Don't You Forget About Me Reviews
It's a well edited and entertaining film with a build up to see if they can truly get the attention of the man himself. It's a fun look back on the films as well as a look into what Hollywood is doing wrong when making films with a younger audience in mind.
Any documentary about John Hughes is going to be worth watching, if only to relive so many classic moments from his films. The inclusion of recent interviews with cast members, collaborators, and other filmmakers inspired by his films are a real asset as well. But what keeps this documentary from being anything special is the way the filmmakers chose to focus on themselves. What originally was just to be a doc on Hughes' films and their impact was changed into a film focusing on the documentarians' quest to get an interview with the notoriously recluse director. Perhaps if they had succeeded, it would have been worth the work and made sense to include it; but the fact that they failed to get an interview, meet him, or even get a response from him makes that whole aspect of the film anticlimactic and pointless.
A nice love letter to the late filmmaker, the movie includes a lot of interviews from several actors and friends whom had worked with the reclusive writer/director.
The film however never really develops fully, it is mainly a film about a bunch of fans tracking down their hero. Which sadly they never do, and sadly they now will never get the chance.
Where the film does succeed the most is that it gives us a very intimate portrait of John Hughes through the people that worked with him, and the next generation of filmmakers he influenced.
Their will never be another John Hughes and watching this film makes you realize what a unique and great talent he was.
Remember Clint Howard in Parenthood screaming, "He had no business being out there! No Business!"? Well, these "filmmakers" have no business making a documentary about John Hughes. Simply being a fan is not enough, you must have some talent as well.
4 annoying "young" filmmakers decide to make half of their John Hughes documentary about themselves trying to track him down in Chicago. The other half is basically people repeating over and over that Hughes's films still mean a lot to people because we can see ourselves in them, and all new teen films are crap.
The shame of it is, they actually got several actors and collaborator's from Hughes's teen flicks, like Judd Nelson, Ally Sheedy, Alan Ruck, Kelly LeBrock, etc. who mostly seem to come up with few interesting stories about the man and his methods, and just focus on how he made really good movies that people still really like, which we already know.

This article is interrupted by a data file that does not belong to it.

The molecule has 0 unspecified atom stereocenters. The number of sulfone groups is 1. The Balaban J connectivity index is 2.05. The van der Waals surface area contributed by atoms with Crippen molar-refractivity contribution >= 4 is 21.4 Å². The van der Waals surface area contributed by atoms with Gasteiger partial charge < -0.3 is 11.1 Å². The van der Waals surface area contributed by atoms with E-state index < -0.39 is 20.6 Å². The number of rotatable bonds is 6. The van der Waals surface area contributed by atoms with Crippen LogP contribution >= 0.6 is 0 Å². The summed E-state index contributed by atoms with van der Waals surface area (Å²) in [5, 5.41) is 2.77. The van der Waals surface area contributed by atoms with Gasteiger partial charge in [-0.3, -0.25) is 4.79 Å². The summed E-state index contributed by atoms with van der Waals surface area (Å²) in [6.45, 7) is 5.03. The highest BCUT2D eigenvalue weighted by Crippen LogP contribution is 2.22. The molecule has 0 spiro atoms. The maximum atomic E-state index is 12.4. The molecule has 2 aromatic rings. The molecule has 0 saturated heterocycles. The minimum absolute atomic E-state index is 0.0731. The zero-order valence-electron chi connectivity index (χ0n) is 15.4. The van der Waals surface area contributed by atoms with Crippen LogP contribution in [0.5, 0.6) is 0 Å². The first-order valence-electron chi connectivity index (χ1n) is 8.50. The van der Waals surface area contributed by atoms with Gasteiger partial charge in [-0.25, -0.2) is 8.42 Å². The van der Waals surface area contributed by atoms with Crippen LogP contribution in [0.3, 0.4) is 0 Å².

Interviews are sprinkled with clips from the movies, which are the best part, and then they are constantly cutting back to the filmmakers sitting around trying to figure out what they're going to say if they meet John Hughes. And then they never meet him. Completely stops the mediocre doc dead in its tracks every time they show up.
NO BUSINESS! NOOO!
It would've been a very decent documentary if the filmmakers DID NOT put themselves as part of the characters in the film sharing their experiences and wet-dreams about John Hugh. Better yet, the filmmakers shouldn't stuck to real-life people who liked and loved Hughes' work, instead they came across like total D-bags as if they were interesting.
The filmmakers must've thought they themselves were special in some way... they take away so much time on the screen that they're basically pathetic fame-whore-wanna-bees.
There are a lot of interviews done with high-angles which don't really work.
Overall it's just blah. Will not see this doc again.
John Hughes had sadly passed away on August 6, 2009 as a memorable filmmaker who has directed movies such as The Breakfast Club, Sixteen Candles, and Ferris Bueller's Day Off, which defined the 80's of films period. This documentary shows five filmmakers who are so dedicated to get an interview with John Hughes after a brink of 10 years where he hasn't had a interview since then. The good things about this documentary is that I enjoyed the celebrity interviews such as Kevin Smith, Roger Ebert, and old cast members in his films to show a good love letter to the director. Another good thing is that the filmmakers are incredibly likable, they seem enthusiastic about their project and seems like they really care about John Hughes as they take risks, big adventures to find the highlighted director.
Bad things about the movie is that the ending is very much so weak and kind of distressing, i actually felt bad for the filmmakers to having waste their time finding John Hughes while they been planning on doing it for over 2 and a half years, while John had just shooed them away, it kind of made Hughes seemed like a total douche, but yet it makes me feel like a douche since he had passed away, but mixed feelings over the ending of the film. Also it felt kind of staged at points.
Watchable? Sure, but don't go all your way out to find it.